Hinge has been around since 2012 and in June 2018 Match Group acquired 51% stake in the company with a 12 month window to acquire remaining shares. In February 2019 it did just that. It’s an unfortunate exit from a customer perspective (since Match is where all dating apps go to die) but I am hopeful the some of the bugs will at least worked out now that it has more resources from a technical perspective. Hinge is notorious for having a glitchy app. If you are OCD about that kind of thing or always concerned about what does it mean when I do X but Y happens, this is not the app for you. If you can overlook this major con, there is some great hope for you.
Hinge brands itself as the app that is designed to be deleted. Instead of a quick swipe ala Tinder, Bumble, you have to tap an ‘X’ for no and check mark for yes. Sounds great – but that’s where the optimism stops. Not all Hinge data fields are required so you will encounter some incomplete or lazy profiles. I get that people want some privacy but there are ways to be a little vague about your job (list industry/job type vs company name and title), but there needs to be more required fields in order to have a better user experience from both sides. Incomplete profiles are viewed as scammers, not serious or lazy – do you want to be viewed as such?
Even if you manage to fill out all the recommended fields, there are the prompts. Hinge has some cute prompts and some cringeworthy prompts you can view some of my favorites here. You can tell a lot about a person they way they not only choose their prompts but answer them as well. I am all for making it easy to X out any profiles that self-sabotage their efforts on dating apps rather than nudging them to do better. Just because you can doesn’t mean you should. When it comes to prompts, one cute, playful prompt/answer is fine but if you don’t reveal anything about yourself, your passions, curiosities, ambitions, guilty pleasures etc. then you can’t expect people to take you seriously. Hinge is notorious for cliche answers to prompts (see if how many cliche profile answers you have by reviewing the dating profile bingo card). Conversely, Coffee Meets Bagel uses standard prompts where people are more thoughtful and detailed in their responses.
So you filled out the fields, added some good prompts and answers now comes for the photos. Hinge (unlike other apps) requires 6 photos. This is a bit challenging for many folks on dating apps who don’t have that many decent photos. Unfortunately, many take the stand of ‘you only look as attractive as your worst photo’ so if you add filler photos to meet the requirement, you can be self-sabotaging your efforts. This seems to be one of the biggest pain points of the apps for users but there are ways around if you know who to ask.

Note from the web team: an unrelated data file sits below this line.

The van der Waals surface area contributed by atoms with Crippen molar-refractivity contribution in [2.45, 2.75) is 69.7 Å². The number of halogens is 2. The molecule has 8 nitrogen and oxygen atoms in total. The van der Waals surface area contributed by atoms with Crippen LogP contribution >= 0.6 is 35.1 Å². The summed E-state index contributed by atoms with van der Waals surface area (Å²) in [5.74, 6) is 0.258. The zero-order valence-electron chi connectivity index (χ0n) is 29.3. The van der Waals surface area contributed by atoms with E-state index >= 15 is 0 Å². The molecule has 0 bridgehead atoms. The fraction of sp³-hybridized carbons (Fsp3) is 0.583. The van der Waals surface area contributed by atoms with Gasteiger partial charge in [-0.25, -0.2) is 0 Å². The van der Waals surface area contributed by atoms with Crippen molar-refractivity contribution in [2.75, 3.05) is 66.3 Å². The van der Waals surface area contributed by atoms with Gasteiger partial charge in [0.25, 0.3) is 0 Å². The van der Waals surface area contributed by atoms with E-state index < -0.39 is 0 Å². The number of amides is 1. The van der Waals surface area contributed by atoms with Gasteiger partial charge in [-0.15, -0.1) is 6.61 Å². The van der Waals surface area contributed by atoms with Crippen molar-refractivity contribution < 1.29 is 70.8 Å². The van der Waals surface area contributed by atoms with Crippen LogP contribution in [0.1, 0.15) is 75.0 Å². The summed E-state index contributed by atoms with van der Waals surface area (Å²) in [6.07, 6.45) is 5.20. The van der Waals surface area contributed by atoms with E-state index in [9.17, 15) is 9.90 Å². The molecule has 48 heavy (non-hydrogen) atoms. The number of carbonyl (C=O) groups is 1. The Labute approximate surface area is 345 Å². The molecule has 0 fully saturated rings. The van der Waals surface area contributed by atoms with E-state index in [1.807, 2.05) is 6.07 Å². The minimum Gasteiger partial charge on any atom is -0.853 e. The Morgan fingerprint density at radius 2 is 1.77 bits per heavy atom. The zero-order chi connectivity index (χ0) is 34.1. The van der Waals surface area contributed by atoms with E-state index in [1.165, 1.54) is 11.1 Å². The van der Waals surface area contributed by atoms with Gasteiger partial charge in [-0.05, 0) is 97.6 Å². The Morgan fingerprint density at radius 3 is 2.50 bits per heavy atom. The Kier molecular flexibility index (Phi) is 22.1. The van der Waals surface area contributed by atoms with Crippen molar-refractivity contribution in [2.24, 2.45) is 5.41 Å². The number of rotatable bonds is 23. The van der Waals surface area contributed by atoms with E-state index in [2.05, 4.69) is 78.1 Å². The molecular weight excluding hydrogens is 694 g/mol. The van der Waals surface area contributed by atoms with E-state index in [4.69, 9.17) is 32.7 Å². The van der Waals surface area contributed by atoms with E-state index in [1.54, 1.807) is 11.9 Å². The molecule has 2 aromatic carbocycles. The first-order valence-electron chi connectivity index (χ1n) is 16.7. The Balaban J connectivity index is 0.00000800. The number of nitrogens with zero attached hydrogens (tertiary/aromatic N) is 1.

Once the profile is set up you are now ready to start swiping but not so fast. Hinge is popular in many large cities but a little thin in suburbs where Tinder is still King (in terms of # of profiles, engagement). But assuming there are enough people in your area, demographics (mostly used by 25-45 year olds) then the tapping function of Hinge is where many people get flustered. The main knock on the dating app is that it appears tapping X or the checkmark does not register and the profile re-appears. Similarly messages sent to profiles appear to not go through as profiles re-appear. Did it get sent? Was it a bug or did it go through and should I not seem needy. These are all the things going through people’s minds when using Hinge.
One last pain is account settings. Many folks are confused about receiving free premium accounts, others get locked out of accounts and many unanswered questions take forever just to get acknowledge by customer service (a common theme in the Hinge world).
Once you decide who to X and who you like, there comes the decision whether to like or send a message. I wrote more about this here. Even if you manage to send a custom, thoughtful message, there is no guarantee you will get a reply. It might be your biased approach or it could be your skim profile or photos. If you have questions about which apps to use or need feedback on your dating profiles, read about my offerings here. Once you decide who to X and who you like, there comes the decision whether to like or send a message. I wrote more about this here. Even if you manage to send a custom, thoughtful message, there is no guarantee you will get a reply. It might be your biased approach or it could be your skim profile or photos.
Hinge is one of several apps I recommend to folks but there are others I recommend as well depending on age, gender, orientation, location, photos etc. Understanding who is on the app, what you are looking for and what you have to offer can dictate how successful you are on dating apps.